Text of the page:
Have you heard of the song, “He Ain’t Heavy, He’s My Brother,” by the Hollies?
The story about this song stems from the famous Boy’s Town Orphanage founded by Father Flannagan in the early 1900s. A young 8 year old boy afflicted with polio was dropped off at the orphanage by his mother. He had a difficult time climbing up and down the stairs and hills because of his heavy leg braces. However, the older boys at the Home took it upon themselves to carry him on their backs as needed. One day, as Father Flannagan passed this duo on the stairs, he asked the older boy, “Is carrying him hard?” The older boy responded, “He ain’t heavy Father, . . . He’s my brother.” Thus the motto for Boy’s Town was born.
I have been fortunate to be the youngest of five siblings. I remember watching my brother, the oldest, run around the American University of Beirut (AUB) track. I had insisted on following him to practice after school. To my delight, once he had finished his laps, he lifted me onto his shoulders and ran yet another lap! From my vantage point, I could see the blue Mediterranean crashing its waves onto the rocks of the AUB swimming hole. My lungs filled with the heady scent of frangipani and bougainvillea climbing the perimeter track fencing. And I exhaled pure joyous giggles.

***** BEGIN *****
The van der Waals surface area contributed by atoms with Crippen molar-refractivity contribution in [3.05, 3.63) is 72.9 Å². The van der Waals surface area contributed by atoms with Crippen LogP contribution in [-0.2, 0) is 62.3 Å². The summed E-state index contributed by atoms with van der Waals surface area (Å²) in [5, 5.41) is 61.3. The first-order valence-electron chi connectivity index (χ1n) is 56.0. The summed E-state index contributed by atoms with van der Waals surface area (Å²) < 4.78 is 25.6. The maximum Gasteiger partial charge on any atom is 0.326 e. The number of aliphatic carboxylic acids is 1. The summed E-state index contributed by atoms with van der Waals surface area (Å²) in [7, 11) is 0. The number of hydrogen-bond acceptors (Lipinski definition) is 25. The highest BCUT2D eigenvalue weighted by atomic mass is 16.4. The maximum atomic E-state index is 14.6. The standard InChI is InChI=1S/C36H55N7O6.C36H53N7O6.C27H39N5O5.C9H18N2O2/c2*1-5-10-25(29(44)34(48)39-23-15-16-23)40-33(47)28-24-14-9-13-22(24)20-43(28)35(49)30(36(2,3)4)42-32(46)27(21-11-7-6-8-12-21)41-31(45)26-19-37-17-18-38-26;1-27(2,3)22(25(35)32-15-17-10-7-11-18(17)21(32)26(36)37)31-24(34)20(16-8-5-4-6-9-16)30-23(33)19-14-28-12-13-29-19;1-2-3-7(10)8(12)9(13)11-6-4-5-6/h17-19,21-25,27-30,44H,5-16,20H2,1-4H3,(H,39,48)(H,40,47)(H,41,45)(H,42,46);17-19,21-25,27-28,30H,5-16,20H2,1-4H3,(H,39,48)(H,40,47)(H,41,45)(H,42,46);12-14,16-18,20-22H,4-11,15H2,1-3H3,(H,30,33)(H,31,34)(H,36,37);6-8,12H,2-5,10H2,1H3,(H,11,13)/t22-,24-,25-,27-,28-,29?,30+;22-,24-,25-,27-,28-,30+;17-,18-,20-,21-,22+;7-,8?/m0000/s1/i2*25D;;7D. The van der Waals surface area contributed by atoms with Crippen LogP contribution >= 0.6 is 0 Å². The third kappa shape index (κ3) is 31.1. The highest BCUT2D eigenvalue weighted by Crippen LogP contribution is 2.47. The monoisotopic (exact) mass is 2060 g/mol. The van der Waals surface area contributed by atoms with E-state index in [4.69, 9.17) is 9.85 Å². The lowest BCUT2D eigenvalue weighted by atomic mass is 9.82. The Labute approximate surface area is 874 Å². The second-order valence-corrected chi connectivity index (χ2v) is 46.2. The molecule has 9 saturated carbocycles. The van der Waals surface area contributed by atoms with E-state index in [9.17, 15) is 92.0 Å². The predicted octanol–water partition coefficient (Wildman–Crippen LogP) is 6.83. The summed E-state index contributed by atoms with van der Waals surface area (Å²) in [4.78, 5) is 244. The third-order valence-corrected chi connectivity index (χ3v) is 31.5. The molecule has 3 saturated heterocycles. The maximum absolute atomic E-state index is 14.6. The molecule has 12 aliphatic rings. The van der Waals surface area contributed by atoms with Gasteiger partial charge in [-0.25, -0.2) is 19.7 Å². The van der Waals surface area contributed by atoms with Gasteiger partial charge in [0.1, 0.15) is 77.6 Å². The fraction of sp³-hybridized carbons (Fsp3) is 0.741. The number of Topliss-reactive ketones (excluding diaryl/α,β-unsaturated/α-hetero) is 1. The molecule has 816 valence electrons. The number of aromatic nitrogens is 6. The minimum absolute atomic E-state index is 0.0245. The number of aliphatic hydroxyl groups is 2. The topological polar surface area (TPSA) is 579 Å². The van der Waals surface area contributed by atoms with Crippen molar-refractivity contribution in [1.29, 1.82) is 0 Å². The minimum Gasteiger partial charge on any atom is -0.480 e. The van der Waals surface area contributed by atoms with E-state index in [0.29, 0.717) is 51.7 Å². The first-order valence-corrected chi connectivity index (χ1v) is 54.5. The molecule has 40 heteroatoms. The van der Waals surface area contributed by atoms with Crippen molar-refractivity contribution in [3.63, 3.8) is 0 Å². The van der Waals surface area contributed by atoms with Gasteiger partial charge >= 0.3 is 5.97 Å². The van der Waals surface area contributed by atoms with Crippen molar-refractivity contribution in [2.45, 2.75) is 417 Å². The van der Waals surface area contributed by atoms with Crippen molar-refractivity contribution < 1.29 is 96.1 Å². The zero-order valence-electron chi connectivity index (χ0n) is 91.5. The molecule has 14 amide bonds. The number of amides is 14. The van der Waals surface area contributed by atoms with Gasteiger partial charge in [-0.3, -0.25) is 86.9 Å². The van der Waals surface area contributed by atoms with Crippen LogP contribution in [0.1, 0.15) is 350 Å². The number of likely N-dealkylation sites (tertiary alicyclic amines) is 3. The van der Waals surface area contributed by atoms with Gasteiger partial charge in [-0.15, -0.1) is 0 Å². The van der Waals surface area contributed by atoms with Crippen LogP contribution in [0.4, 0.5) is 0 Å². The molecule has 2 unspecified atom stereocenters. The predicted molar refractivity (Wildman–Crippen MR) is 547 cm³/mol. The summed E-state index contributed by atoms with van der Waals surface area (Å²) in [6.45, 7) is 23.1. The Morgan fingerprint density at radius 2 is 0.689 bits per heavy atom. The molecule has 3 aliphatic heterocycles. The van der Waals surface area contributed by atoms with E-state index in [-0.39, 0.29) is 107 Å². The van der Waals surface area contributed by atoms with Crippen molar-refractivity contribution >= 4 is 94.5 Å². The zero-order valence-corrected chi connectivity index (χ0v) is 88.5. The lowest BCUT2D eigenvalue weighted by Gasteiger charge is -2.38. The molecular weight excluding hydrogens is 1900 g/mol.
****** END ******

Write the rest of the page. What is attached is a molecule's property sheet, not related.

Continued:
But my oldest sister is the one who has “carried” me through most of my childhood bumps and bruises. I trust her heart to which I habitually gravitate. She still carries me on her metaphorical back. I’m not “heavy” to her.
At many junctures in our lives, we have needed to be carried. And reversely, we also have carried someone else. Maybe today you need someone to carry you. Reach out. Be vulnerable. We all stumble. You’re not too heavy.
Just now, who do you need to carry, or do you need to be carried?
For my yoke is easy and my burden is light.